Many of the techniques we have discussed for bow hunting in previous articles will also benefit rifle hunters. Although it easier to harvest an animal with a rifle than it is a bow, often times rifle hunters face stiff competition for hunting areas. There are more rifle hunters in the field than bow hunters. For some reason game animals tend to become more cautious after the first shot of the rifle season is fired.
Get Comfortable With Your Rifle
Before the season starts make sure you sight in your rifle in with the exact ammunition you plan to use during the season. I will tape the ballistic information on the side of my rifle butt for various distances out to 500 yards. This is information can be very useful when used in conjunction with a range finder.
Find you comfortable range. Your comfortable range can be found by placing a paper plate on a target and shooting five rounds at the target. If you can group all five shots inside the paper plate that is your comfortable range to shoot an animal. Keep shooting at further and further distances until you are no longer grouping all five rounds in the target. Do not shot at an animal past your comfortable range. It doesn’t matter how big the horns are, you need to show some respect for your target animal by killing them quickly.
How much practice should a rifle hunter do before the season starts? That depends on the ability of each individual, but shoot as much as possible. You will want to be comfortable with your weapon, make sure it is functioning properly, and can group in your comfortable range.
Get In Shape
In some areas there is a lot of competition for hunting ground. Generally speaking if rifle hunters can get ½ of mile from a road they can eliminate 95% of hunting competition. Find areas that are without roads or in National Forest areas have gated roads. Be sure to exercise months before the season to give you the edge of getting away from the roads. Hunters that drive the roads will spook animals into areas with no roads that hopefully you will be occupying.
Be sure to always carry a small plastic bottle with baby powder to check the wind. Shooting distances are often greater with a rifle than a bow, but it is still essential to know the wind direction. Animals that catch your scent will flee even from several hundred yards.
Always carry shooting sticks. I use two, four-section shooting sticks that form a triangle to rest my rifle upon. You should practice with the shooting sticks at the rifle range to get comfortable using them. I will often use the shooting sticks as a walking stick. They can also be disassembled easily to fit into a belt pouch.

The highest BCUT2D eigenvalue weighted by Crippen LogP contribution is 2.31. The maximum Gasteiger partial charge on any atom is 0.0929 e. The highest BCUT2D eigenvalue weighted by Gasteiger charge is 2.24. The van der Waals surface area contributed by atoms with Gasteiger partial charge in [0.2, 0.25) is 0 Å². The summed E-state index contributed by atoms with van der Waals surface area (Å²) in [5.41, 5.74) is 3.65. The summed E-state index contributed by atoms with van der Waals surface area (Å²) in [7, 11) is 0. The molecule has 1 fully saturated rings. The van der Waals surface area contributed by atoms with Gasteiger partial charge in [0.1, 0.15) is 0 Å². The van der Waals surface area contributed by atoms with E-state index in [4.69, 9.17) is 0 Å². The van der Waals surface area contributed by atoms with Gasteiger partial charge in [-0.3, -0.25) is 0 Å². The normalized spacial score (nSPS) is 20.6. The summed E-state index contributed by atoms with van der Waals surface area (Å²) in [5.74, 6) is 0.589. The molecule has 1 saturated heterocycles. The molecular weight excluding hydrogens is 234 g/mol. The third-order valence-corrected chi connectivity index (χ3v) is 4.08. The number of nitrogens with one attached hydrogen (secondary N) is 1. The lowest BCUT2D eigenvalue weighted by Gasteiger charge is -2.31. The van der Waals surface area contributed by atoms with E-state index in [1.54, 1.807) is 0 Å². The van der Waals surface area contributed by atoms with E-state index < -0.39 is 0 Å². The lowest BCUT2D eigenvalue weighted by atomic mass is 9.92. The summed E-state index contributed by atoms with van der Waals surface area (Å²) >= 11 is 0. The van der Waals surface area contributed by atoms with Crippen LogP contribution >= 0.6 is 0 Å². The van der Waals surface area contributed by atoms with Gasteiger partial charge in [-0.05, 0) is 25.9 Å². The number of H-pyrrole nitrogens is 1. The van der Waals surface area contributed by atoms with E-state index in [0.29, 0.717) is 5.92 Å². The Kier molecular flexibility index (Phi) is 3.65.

Only Shoot Standing, Broad Side Animals
Do not shoot at an animal unless you have your rifle resting on your shooting sticks and the animal is standing broadside. I have wounded animals by shooting them in the neck or head. When you shoot an animal in the chest and hit the heart or lungs an animal will die quickly and humanly. Be sure you are familiar with the location of the heart and lungs for the game animal you are pursuing.
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I like to use binocular straps that hold binoculars close to my chest for easy and quick access. Sure a hunter can use a rifle scope, but binoculars are easier to use. Be sure to spend a lot of time glassing. The goal is to see the animal before it sees you. A calm animal is a lot easier to hunt and will give the hunter more stalking options.
Do Some Preseason Scouting
Depending on the animal and their location, preseason scouting may not be so much about the animal as learning about the terrain and where to hunt. If a hunter knows the area before the hunt is started a lot of time can be saved for hunting instead of trying to find a hunting area. The scouting process can be started from home by looking at a map and locating areas without roads. Once you have found road-less areas, a closer look can be taken by studying google maps or other software that will give you a bird’s eye view of the area. Some of these maps will be detailed enough to allow the hunter to determine bedding, feeding, and watering areas.
Next get out and do some walking in this area to get a good feel about the topography. Look for rubs, beds, trails, wallows, or scrapes. With an thorough examination of your hunting area you will be able to form a plan on how to properly hunt the area so you can maximize your time in the field.
Listed above are several tips that can improve your rifle hunting season. The bottom line is that pre-hunting season preparation is essential to a successful outcome. Fitness, shooting, and scouting are the keys.
Next article: Boning Your Animal In the Field
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